With student mental health needs spiking, schools need tools and tactics to help all students recover emotionally and academically

Can your schools keep pace with student mental health demands?

With student mental health needs spiking, schools need tools and tactics to help all students recover emotionally and academically

Having those daily reminders models an approach that catalyzes movement by teaching them the critical skills they need to tackle big problems one step at a time. That momentum of movement is everything for a student who is struggling, and when they learn to take control of daily steps, they feel increased confidence, focus, and progress. This fuels their energy, and the negative spiral is reversed.

2. Personalized Coaching: SEL lessons are just one piece of the puzzle; helping students internalize their learning and apply concepts to their individual lives and goals is what really helps drive change.

Students who are struggling with mental health also need the support and guidance of a mental health coach. These coaches—which can either be trained staff within a school building or contracted through a service provider—act as the bridge between “knowing” and “doing.”

Their role is to work with students to identify and set goals across their personal, emotional, social, and academic domains; as students complete their SEL instruction, they have a dedicated and invested adult they can go to to feel seen, heard, valued, and respected. The coach models empathy and helps the student take what they learn in lessons and apply it to their goals and barriers, so the whole process fuels change. Having that dedicated adult is critical to the successful transition from intervention (Tier 2) back to universal instruction (Tier 1); without adequate personnel, schools are likely to see little reduction in the size of the need for intervention.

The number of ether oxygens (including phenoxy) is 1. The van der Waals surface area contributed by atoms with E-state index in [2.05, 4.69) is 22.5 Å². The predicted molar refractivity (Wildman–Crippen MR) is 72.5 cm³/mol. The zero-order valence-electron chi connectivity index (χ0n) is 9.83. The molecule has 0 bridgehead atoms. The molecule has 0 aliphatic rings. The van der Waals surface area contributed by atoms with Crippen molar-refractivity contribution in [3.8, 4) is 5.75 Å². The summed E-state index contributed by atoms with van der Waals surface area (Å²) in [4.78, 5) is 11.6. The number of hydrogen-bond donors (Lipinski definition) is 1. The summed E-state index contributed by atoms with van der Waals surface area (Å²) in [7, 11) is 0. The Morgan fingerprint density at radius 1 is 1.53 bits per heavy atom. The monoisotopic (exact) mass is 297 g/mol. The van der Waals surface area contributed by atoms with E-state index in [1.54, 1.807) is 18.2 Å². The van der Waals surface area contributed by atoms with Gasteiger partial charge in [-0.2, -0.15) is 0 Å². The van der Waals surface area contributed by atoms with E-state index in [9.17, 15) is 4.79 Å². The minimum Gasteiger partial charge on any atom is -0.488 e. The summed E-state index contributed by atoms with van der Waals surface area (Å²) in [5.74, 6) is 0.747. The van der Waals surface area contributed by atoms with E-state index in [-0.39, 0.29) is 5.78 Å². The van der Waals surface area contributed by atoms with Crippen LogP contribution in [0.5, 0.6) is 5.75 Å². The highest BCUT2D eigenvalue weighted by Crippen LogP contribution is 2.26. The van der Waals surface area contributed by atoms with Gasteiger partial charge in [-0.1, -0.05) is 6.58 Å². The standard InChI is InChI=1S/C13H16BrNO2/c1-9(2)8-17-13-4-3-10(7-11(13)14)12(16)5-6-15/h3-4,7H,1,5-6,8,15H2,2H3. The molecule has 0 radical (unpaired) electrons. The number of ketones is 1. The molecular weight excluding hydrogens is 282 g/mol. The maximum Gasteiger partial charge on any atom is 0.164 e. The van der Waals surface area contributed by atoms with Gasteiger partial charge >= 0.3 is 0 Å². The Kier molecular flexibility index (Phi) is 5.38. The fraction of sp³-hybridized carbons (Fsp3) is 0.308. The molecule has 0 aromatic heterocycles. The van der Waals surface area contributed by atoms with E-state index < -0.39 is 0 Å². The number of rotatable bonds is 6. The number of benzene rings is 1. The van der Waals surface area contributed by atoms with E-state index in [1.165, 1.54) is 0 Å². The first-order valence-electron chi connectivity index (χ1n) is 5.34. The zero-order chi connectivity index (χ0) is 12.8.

3. An Off-Ramp: By definition, an intervention is not a long-term solution. To address the increasing need for Tier 2 intervention, our primary goal must be to disrupt the underlying behaviors and challenges that are affecting the students’ ability to participate in the daily expectations of school and society, and then to discharge them from the intervention once they are capable of doing that. Ideally, schools would see just 5-10 percent of their students requiring secondary behavioral intervention. We shouldn’t approach this as a forever problem, or we risk making it into one; schools need to have an off-ramp that is accessible to students and families that clearly articulates the expectations and requirements for students to ultimately move back into universal SEL instruction.

This pandemic may have been once-in-a-lifetime, but if we don’t move quickly to address the mental health needs of students, the effects of the past two years will last a lifetime, and possibly generations.

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